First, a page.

31 August 2020 - Approximately 70% of global CO2 emissions originate from urban areas, a staggering figure that is set to increase as an estimated 3 billion people shift from rural to urban areas by 2050. Cities need to transition to low-emission, climate-resilient infrastructure, and finance is key to implementing this transition. While the world needs to invest roughly US $93 trillion towards sustainable infrastructure over the next 15 years, current urban infrastructure spend is only US $2.5-3 trillion per year.
This webinar on Wednesday, August 5 at 9am ET / 2pm BST / 3pm CEST / 8pm ICT focused on a policy brief commissioned by FELICITY-GIZ, and developed in collaboration with the Cities Climate Finance Leadership Alliance, that focuses specifically on enhancing the role that National Development Banks (NDBs) play in supporting the acceleration of climate-smart urban infrastructure investment.
With more than USD 5 trillion in assets and several comparative advantages relative to other financiers, NDBs are well-positioned to lead this shift. However, maximizing their potential will require strengthening the enabling environments of urban institutions, as well as, making some strategic adjustments at the NDB institutional and financing levels.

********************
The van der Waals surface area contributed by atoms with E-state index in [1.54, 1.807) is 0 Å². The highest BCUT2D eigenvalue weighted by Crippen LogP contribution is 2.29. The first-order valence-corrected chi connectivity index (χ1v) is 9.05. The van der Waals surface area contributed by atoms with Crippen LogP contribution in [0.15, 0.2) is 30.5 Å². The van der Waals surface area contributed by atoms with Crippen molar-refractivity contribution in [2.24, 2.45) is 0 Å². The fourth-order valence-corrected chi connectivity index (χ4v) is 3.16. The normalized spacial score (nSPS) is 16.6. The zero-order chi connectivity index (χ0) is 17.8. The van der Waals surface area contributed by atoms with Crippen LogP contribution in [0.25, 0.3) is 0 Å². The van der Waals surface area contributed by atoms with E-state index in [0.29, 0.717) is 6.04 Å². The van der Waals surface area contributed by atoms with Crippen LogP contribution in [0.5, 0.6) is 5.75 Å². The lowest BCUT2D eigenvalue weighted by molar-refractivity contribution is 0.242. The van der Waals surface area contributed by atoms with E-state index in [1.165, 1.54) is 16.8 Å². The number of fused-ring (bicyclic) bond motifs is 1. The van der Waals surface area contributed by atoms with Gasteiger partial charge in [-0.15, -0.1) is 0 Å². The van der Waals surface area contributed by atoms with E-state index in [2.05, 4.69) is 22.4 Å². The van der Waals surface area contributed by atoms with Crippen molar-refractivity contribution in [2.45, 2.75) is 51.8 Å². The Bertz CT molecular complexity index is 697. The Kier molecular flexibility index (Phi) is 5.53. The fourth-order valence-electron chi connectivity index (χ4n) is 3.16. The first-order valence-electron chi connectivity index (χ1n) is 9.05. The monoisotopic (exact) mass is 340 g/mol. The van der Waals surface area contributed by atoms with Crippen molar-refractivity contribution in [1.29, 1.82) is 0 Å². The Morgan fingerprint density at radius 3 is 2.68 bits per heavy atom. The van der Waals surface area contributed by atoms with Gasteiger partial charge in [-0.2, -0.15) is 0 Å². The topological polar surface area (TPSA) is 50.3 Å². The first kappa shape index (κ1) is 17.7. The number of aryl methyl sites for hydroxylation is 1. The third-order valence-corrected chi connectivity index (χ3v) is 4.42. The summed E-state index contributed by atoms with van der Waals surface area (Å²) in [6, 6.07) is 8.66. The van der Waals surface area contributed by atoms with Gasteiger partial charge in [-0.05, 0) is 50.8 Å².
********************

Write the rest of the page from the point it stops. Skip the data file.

Confirmed speakers include Boitumelo Mosako, Chief Financial Officer at Development Bank of Southern Africa; Edgar Salinas, Executive Principal, Environment and Climate Change Division at Development Bank of Latin America – CAF; and Ana Jayme, Advisor on Public Investment and Financing, Institute of Research and Urban Planning of Curitiba, City of Curitiba, Brazil.
- Provides an introduction to the key findings and recommendations covered within the think piece.
- Facilitates a discussion on challenges and opportunities facing NDBs, cities, and the private sector for financing climate-resilient, low carbon urban infrastructure.
- Explores opportunities for deeper engagement between NDBs, national governments, local authorities, and other key stakeholders closing the investment gap in cities climate finance.